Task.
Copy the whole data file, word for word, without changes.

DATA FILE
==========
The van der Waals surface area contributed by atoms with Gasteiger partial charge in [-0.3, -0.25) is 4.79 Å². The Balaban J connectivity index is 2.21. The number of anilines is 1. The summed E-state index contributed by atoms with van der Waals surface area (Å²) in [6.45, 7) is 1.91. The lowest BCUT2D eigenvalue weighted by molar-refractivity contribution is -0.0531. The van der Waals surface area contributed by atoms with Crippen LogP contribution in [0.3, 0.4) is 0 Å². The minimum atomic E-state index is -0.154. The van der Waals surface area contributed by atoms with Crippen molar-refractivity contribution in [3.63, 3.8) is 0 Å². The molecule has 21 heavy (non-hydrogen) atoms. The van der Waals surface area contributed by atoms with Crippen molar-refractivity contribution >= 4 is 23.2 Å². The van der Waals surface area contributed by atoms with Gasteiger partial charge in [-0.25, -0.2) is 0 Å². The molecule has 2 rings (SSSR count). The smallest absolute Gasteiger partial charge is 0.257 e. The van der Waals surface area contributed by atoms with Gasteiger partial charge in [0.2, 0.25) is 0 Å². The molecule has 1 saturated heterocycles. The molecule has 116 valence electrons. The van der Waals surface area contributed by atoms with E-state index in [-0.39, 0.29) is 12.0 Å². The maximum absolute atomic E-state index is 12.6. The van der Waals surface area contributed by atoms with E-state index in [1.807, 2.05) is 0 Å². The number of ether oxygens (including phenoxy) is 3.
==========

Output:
The van der Waals surface area contributed by atoms with Gasteiger partial charge in [-0.3, -0.25) is 4.79 Å². The Balaban J connectivity index is 2.21. The number of anilines is 1. The summed E-state index contributed by atoms with van der Waals surface area (Å²) in [6.45, 7) is 1.91. The lowest BCUT2D eigenvalue weighted by molar-refractivity contribution is -0.0531. The van der Waals surface area contributed by atoms with Crippen LogP contribution in [0.3, 0.4) is 0 Å². The minimum atomic E-state index is -0.154. The van der Waals surface area contributed by atoms with Crippen molar-refractivity contribution in [3.63, 3.8) is 0 Å². The molecule has 21 heavy (non-hydrogen) atoms. The van der Waals surface area contributed by atoms with Crippen molar-refractivity contribution >= 4 is 23.2 Å². The van der Waals surface area contributed by atoms with Gasteiger partial charge in [-0.25, -0.2) is 0 Å². The molecule has 2 rings (SSSR count). The smallest absolute Gasteiger partial charge is 0.257 e. The van der Waals surface area contributed by atoms with Gasteiger partial charge in [0.2, 0.25) is 0 Å². The molecule has 1 saturated heterocycles. The molecule has 116 valence electrons. The van der Waals surface area contributed by atoms with E-state index in [-0.39, 0.29) is 12.0 Å². The maximum absolute atomic E-state index is 12.6. The van der Waals surface area contributed by atoms with E-state index in [1.807, 2.05) is 0 Å². The number of ether oxygens (including phenoxy) is 3.